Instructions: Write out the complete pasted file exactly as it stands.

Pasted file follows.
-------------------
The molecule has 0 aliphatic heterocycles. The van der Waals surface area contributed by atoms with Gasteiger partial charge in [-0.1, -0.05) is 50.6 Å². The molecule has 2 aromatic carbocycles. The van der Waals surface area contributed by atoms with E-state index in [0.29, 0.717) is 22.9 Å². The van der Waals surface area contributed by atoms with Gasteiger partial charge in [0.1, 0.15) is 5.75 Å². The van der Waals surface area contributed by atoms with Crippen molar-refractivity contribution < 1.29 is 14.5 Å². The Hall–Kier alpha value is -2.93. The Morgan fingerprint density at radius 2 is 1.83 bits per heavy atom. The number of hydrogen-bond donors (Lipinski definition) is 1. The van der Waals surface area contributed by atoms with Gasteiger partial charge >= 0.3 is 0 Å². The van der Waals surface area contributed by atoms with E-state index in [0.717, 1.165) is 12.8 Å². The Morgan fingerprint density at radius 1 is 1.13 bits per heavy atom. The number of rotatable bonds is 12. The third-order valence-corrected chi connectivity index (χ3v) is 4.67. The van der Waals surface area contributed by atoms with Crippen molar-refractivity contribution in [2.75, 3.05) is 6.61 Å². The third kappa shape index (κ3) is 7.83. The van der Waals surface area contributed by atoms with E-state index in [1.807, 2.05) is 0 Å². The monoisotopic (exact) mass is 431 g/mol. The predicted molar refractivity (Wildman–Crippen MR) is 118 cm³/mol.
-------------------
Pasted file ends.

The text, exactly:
The molecule has 0 aliphatic heterocycles. The van der Waals surface area contributed by atoms with Gasteiger partial charge in [-0.1, -0.05) is 50.6 Å². The molecule has 2 aromatic carbocycles. The van der Waals surface area contributed by atoms with E-state index in [0.29, 0.717) is 22.9 Å². The van der Waals surface area contributed by atoms with Gasteiger partial charge in [0.1, 0.15) is 5.75 Å². The van der Waals surface area contributed by atoms with Crippen molar-refractivity contribution < 1.29 is 14.5 Å². The Hall–Kier alpha value is -2.93. The Morgan fingerprint density at radius 2 is 1.83 bits per heavy atom. The number of hydrogen-bond donors (Lipinski definition) is 1. The van der Waals surface area contributed by atoms with Gasteiger partial charge >= 0.3 is 0 Å². The van der Waals surface area contributed by atoms with E-state index in [0.717, 1.165) is 12.8 Å². The Morgan fingerprint density at radius 1 is 1.13 bits per heavy atom. The number of rotatable bonds is 12. The third-order valence-corrected chi connectivity index (χ3v) is 4.67. The van der Waals surface area contributed by atoms with Crippen molar-refractivity contribution in [2.75, 3.05) is 6.61 Å². The third kappa shape index (κ3) is 7.83. The van der Waals surface area contributed by atoms with E-state index in [1.807, 2.05) is 0 Å². The monoisotopic (exact) mass is 431 g/mol. The predicted molar refractivity (Wildman–Crippen MR) is 118 cm³/mol.